I can think of a million scenarios. Here's the sort of thing that would happen any day. He's going to say, "I'll walk you to your car," she's going to say, "No, really, I'm fine," but short of making a scene in the restaurant, how's she going to say, "Back off?" Pull out her pepper spray? Shout, "Back off, buddy!" What? So he walks her to her car, she's trying to give off "not interested here" signals, and he grabs her and kisses her goodbye anyway, because he figures, "Might as well get a kiss out of it" or "Might as well go for it. You never know." Or he actually misread her.
« Last Edit: August 14, 2017, 01:03:43 PM by Usedtoposthere »

Offline AlexaKang

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Re: Surprise Kiss: Yay or Nay?
« Reply #77 on: August 14, 2017, 01:03:10 PM »
You think lots of women walk out on the guy in the middle of the date if they're not interested? Uh ... no. Most of us wouldn't do that unless we got clear "rapey signals" or the guy was absolutely boorish and unacceptable. Getting up and walking out in the middle of the meal or something isn't something most young (or not young) women are going to be comfortable doing just because they're not that interested.

Not walk out in the middle of the meal. But you extend common courtesy and end the meal/coffee sooner than if you had been interested, and say goodbye, you gotta go. And you don't invite him to go somewhere romantic to be alone with you. I'm NOT saying inviting someone somewhere entitles the guy to do anything. I'm saying if you aren't into him, you wouldn't want to invite him. It'd be, ugh.
« Last Edit: August 14, 2017, 01:05:33 PM by AlexaKang »

Offline Usedtoposthere

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Re: Surprise Kiss: Yay or Nay?
« Reply #78 on: August 14, 2017, 01:04:56 PM »
Not walk out in the middle of the meal. But you extend common courtesy and end the meal/coffee sooner than if you had been interested. And you don't invite him to go somewhere romantic to be alone with you. I'm NOT saying inviting someone somewhere entitles the guy to do anything. I'm saying if you aren't into him, you wouldn't want to invite him. It'd be, ugh.
You don't have to "invite him to go somewhere romantic." All you have to do is say "Goodbye" and not get your car door open fast enough, or not sprint away through the parking lot fast enough, or wherever it is you're saying, "Show's over."

Man. I didn't date that long--started dating my husband at age 22--but even *I* can remember these scenarios. Have lots of nieces and nephews, too. Comes in handy for writing romance. These are the experiences young women have. This is normal stuff.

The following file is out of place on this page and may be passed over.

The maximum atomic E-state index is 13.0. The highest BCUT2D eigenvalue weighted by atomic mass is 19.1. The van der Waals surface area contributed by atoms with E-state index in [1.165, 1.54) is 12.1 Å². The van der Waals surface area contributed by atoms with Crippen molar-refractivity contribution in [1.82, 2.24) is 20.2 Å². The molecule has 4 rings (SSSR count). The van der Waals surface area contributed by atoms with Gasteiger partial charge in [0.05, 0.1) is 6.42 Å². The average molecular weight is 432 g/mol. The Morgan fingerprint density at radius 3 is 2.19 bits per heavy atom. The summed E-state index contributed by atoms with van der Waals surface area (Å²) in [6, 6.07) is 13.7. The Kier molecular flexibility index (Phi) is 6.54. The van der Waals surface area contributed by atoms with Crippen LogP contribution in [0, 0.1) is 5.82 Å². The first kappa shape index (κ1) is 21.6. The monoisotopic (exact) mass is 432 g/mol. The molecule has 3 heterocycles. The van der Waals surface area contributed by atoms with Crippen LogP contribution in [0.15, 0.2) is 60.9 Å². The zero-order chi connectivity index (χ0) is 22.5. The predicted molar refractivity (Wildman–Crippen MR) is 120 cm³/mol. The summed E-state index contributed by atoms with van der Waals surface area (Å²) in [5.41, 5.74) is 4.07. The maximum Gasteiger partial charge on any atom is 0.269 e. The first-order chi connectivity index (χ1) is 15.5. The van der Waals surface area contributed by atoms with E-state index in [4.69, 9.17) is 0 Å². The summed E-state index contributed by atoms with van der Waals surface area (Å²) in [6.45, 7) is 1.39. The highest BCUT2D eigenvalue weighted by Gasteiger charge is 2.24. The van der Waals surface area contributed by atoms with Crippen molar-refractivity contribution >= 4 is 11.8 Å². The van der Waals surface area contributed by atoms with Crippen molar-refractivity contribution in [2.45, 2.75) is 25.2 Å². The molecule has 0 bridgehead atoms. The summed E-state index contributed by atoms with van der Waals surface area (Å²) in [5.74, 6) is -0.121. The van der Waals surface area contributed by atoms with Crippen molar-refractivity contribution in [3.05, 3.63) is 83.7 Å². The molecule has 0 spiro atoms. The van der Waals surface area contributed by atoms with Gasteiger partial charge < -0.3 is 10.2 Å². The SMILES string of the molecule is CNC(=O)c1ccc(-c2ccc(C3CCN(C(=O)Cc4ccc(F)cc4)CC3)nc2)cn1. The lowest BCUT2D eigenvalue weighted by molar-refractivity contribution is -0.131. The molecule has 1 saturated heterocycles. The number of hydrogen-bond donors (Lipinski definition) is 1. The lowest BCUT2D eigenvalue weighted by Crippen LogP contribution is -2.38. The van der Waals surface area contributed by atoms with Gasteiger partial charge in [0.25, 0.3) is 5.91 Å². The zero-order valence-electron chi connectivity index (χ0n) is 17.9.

I have a sister who's always been very beautiful. This stuff would happen to her ALL the time. For example, she was telling me one day about a time when she was married and had 4 kids. She went to look at a horse a guy was selling--a guy who knew her and her husband. They were walking over to the barn or whatever, talking, she was being beautiful and charming because she is, and he grabbed her and kissed her. When she pulled away and said "no," he sort of shrugged and kept on. He wasn't a rapist. He was a guy who had a thing for her, which lots of guys did, and when he was alone with her, he thought he'd check.

She was probably 40 at the time. But that's pretty much been the story of her life. What was she supposed to do? Dye her hair brown or cut it short? Not smile in social situations in case guys got the wrong idea? Gain 40 pounds?
« Last Edit: August 14, 2017, 01:13:42 PM by Usedtoposthere »

Offline Paranormal Kitty

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Re: Surprise Kiss: Yay or Nay?
« Reply #79 on: August 14, 2017, 01:09:36 PM »
Depending on how skillfully everything is handled across the entire book, I could be okay with the above. The dragging her out of the bar thing is actually more questionable for me than the kiss, as described above. Maybe she's sending clear non-verbal messages to him during the staring before he kisses her, but pulling her out of a bar because she's flirting with another guy ... that's just a jealous, controlling [expletive] move, you know? Not much other way to spin it. I'd want that jealous possessiveness to be well established as a symptom of his new vampirism and would expect him to get past it as the book/series progresses.